There is known in the prior art numerous stud finder devices which employ the use of a magnet to determine the location of a fully or partially embedded metallic object, such as a metal wall stud or a nail. Examples of such prior art stud finders are found in U.S. Pat. No. 3,845,384 entitled STUD FINDER, U.S. Pat. No. 4,700,489 entitled SQUARE LEVEL MEASURING TOOL, U.S. Pat. No. 4,896,131 entitled STUD FINDER WITH ONE-PIECE MAGNET ASSEMBLY, U.S. Pat. No. 5,148,108 entitled STUD FINDER WITH LEVEL INDICATOR, and D339,074 entitled STUD FINDER. In each of these prior art references, a relatively small, cylindrically configured magnet is pivotally or rotatably connected to a housing. When the housing is placed upon a surface such as a wall, and is not in close proximity to a metallic object such as a nail or a metal wall stud, the magnet typically extends along a first axis which extends in non-perpendicular relation to the wall. As the stud finder is slid along the surface of the wall to a location over a nail or an embedded metal wall stud, the force of magnetic attraction between the magnet and the nail or metal wall stud facilitates the pivotal movement of the magnet to a position whereat it extends along a second axis which is generally perpendicular to the wall, thus providing a visual indication that the stud finder is located over the nail or embedded metal wall stud. At this point, a scribe, pencil or other marking device is used to make a mark on the wall indicative of the location of the nail or metal wall stud.

Though the above-described stud finders are generally suitable for determining the location of a fully or partially embedded metal object, they possess certain deficiencies which detract from their overall utility. More particularly, as indicated above, the size of the magnet included in such prior art stud finders is relatively small, with the size being limited to the minimum needed to exert a level of magnetic force sufficient to cause the magnet to be pivoted to extend along an alternative axis once moved into a location adjacent or in close proximity to a metal object. Thus, the small size of the magnet is wholly insufficient to maintain the stud finder upon the vertical wall surface or a ceiling without external support. Indeed, as also indicated above, a scribe, pencil or other marking device must typically be used with such prior art stud finders to provide a permanent visual reference point corresponding to the location of the underlying metal object.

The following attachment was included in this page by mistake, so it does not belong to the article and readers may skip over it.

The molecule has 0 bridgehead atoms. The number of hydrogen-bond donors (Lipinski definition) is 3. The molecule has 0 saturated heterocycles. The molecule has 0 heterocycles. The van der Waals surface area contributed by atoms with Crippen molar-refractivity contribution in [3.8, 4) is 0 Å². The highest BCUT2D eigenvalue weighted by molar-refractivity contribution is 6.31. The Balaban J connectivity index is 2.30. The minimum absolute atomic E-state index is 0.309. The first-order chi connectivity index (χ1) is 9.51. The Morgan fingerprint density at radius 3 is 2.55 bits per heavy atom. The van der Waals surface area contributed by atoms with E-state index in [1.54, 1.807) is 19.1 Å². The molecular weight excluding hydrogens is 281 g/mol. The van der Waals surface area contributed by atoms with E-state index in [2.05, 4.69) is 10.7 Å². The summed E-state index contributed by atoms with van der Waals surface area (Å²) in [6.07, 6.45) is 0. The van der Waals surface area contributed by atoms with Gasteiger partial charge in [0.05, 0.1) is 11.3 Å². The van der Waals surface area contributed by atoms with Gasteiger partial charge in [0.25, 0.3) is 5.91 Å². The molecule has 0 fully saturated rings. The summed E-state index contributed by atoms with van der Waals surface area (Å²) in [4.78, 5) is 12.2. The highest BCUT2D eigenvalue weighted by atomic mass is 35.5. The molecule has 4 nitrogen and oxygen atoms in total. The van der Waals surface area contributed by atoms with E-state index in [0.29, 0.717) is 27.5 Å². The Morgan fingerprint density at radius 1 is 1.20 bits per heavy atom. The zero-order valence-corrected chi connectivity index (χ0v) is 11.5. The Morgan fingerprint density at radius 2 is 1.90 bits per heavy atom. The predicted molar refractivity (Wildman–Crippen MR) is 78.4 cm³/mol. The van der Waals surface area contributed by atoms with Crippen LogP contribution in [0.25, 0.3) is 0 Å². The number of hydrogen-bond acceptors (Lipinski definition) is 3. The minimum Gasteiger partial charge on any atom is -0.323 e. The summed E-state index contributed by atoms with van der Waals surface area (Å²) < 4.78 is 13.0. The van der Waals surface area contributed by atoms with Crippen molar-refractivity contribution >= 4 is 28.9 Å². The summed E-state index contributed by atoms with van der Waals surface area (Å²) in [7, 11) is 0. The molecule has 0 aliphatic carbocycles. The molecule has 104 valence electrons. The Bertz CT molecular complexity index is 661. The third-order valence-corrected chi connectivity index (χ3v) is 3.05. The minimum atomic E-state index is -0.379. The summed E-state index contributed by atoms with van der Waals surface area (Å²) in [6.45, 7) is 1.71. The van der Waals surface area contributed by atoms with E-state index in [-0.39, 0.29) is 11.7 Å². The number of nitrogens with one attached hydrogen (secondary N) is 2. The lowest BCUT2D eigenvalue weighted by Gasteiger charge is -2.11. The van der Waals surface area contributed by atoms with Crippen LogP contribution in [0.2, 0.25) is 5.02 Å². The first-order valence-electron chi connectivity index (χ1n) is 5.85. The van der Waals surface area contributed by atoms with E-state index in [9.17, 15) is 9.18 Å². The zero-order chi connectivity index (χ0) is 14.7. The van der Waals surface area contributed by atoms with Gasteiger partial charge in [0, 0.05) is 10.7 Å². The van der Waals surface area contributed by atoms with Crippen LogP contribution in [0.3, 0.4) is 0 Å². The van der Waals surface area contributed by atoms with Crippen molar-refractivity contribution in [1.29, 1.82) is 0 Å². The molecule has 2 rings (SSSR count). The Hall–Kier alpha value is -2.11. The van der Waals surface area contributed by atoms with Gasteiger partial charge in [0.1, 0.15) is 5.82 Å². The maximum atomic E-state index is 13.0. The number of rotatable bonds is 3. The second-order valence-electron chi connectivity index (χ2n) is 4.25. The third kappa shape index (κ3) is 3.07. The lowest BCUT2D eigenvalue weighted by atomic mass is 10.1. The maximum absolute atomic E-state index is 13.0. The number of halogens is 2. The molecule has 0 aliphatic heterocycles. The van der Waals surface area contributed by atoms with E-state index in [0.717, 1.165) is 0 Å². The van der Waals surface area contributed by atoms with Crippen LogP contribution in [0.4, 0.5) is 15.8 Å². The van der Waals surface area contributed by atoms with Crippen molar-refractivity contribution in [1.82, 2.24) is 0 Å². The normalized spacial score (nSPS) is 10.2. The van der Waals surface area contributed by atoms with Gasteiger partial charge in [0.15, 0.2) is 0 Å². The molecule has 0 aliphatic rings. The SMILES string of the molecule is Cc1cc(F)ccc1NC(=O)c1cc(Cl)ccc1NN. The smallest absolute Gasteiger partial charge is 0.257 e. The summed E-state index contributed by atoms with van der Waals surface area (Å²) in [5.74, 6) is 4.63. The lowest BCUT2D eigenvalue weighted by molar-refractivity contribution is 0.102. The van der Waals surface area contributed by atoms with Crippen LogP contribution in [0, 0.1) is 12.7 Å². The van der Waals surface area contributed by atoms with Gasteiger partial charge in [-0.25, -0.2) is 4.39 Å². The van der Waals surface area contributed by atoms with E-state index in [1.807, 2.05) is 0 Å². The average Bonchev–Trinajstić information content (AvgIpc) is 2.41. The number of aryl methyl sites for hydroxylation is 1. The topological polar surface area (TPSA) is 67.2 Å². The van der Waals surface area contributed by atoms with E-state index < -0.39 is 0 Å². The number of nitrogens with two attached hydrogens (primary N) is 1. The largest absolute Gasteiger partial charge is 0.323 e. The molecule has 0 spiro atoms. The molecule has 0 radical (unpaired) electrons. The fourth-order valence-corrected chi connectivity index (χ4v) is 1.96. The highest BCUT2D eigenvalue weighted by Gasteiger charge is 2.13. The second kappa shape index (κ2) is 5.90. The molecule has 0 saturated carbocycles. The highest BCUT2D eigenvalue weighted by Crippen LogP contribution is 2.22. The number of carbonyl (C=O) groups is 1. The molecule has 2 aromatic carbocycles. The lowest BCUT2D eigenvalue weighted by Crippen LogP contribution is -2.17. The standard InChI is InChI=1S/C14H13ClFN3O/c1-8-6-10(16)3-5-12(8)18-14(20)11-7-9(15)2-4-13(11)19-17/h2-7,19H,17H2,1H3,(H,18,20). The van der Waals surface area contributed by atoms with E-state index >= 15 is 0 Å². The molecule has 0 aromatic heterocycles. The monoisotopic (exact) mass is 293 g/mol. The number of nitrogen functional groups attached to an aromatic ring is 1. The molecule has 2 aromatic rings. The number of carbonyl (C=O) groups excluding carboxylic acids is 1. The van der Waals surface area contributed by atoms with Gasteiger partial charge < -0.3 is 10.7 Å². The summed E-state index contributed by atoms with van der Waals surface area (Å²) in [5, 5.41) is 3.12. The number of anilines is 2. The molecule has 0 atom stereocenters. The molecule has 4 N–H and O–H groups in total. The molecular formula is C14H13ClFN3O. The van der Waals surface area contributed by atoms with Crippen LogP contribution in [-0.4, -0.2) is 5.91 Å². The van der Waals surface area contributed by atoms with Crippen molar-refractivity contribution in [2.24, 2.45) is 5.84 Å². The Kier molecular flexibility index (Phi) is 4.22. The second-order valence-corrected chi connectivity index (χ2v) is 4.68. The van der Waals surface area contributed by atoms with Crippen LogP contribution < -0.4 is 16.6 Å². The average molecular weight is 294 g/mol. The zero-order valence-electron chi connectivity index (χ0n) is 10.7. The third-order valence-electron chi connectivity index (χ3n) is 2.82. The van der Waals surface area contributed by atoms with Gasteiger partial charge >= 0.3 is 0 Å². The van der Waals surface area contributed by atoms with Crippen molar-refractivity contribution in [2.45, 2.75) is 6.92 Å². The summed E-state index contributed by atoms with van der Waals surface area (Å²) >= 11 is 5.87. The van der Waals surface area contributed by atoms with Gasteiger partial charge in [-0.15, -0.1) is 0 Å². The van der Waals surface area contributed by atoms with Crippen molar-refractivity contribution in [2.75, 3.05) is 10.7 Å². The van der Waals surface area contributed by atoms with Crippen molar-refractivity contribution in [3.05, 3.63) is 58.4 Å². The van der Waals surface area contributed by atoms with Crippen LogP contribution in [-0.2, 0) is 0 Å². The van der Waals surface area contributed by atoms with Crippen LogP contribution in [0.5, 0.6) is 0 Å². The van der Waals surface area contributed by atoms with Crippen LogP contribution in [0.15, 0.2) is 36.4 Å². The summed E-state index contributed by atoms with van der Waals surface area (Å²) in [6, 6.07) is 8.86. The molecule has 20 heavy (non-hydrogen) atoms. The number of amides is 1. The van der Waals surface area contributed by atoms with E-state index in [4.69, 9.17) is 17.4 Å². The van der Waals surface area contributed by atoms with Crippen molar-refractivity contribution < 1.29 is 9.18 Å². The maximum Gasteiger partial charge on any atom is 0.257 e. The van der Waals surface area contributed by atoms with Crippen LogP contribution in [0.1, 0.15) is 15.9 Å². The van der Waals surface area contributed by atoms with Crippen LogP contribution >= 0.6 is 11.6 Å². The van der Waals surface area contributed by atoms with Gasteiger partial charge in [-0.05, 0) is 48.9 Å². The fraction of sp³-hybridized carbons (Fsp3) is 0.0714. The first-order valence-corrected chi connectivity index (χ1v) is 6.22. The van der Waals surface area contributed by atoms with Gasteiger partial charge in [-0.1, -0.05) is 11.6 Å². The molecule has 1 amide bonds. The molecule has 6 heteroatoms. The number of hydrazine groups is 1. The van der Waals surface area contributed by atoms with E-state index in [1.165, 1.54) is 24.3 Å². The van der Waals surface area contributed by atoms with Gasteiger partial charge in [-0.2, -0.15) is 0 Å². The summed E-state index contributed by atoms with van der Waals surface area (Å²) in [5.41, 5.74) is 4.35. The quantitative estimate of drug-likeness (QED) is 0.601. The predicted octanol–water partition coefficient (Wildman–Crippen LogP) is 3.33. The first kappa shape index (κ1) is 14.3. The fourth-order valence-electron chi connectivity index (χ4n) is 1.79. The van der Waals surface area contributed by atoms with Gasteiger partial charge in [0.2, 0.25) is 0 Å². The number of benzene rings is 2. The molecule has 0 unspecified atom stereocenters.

As will be recognized, it is oftentimes desirable to view the location of an underlying wall stud or ceiling joist from different, remote perspectives around the room. For example, if a picture is to be hung on the wall or a light fixture hung from the ceiling, it is often desirable to get a visual “feel” from a distance as to how the picture or light fixture may look upon installation if positioned in a location wherein a hanger device may be interfaced directly to the underlying wall stud or ceiling joist. A small mark created by a scribe or a pencil is typically insufficient to provide a visual point of reference from any distance exceeding a few feet.

The present invention addresses this deficiency in prior art stud finders by providing a magnetic locating device which is specifically adapted to exert a force of magnetic attraction against a metallic object such as an underlying metal wall stud or ceiling joist which is sufficient to maintain the device in a prescribed position upon a support surface such as a wall or ceiling. Thus, in addition to being operative to assist in locating a metallic stud or joist embedded within a wall or ceiling behind at least one layer of drywall, plywood or other building material, the present locating device is further operative to provide an easily discernable visual reference point observable from virtually any location within the room. These, as well as other features of the present invention, will be discussed in more detail below.

BRIEF SUMMARY OF THE INVENTION

In accordance with the present invention, there is provided a device for locating a metallic stud disposed within a wall. The device comprises an elongate housing which is preferably fabricated from a lightweight material, e.g., plastic, wood, aluminum, etc. The housing itself comprises a base portion which defines a generally planar contact surface, and a handle portion which is integrally connected to and extends along the base portion. The base portion and contact surface defined thereby each have a generally oval shape. The handle portion itself is generally cylindrically shaped with a circular cross-sectional configuration.

In addition to the housing, the locating device comprises at least one magnet which defines a generally planar attraction surface. The magnet is disposed within the base portion of the housing such that the attraction surface extends in generally parallel relation to the contact surface. More particularly, the magnet is preferably disposed within the base portion such that the attraction surface is substantially flush with (i.e., extends in generally co-planar relation to) the contact surface. The attraction surface of the magnet is rectangularly shaped, with the magnet itself having either a rectangular or a square cross-sectional configuration. As an alternative to a single magnet, a series of magnets may be disposed within the base portion of the housing in end-to-end fashion such that the magnets collectively define the attraction surface.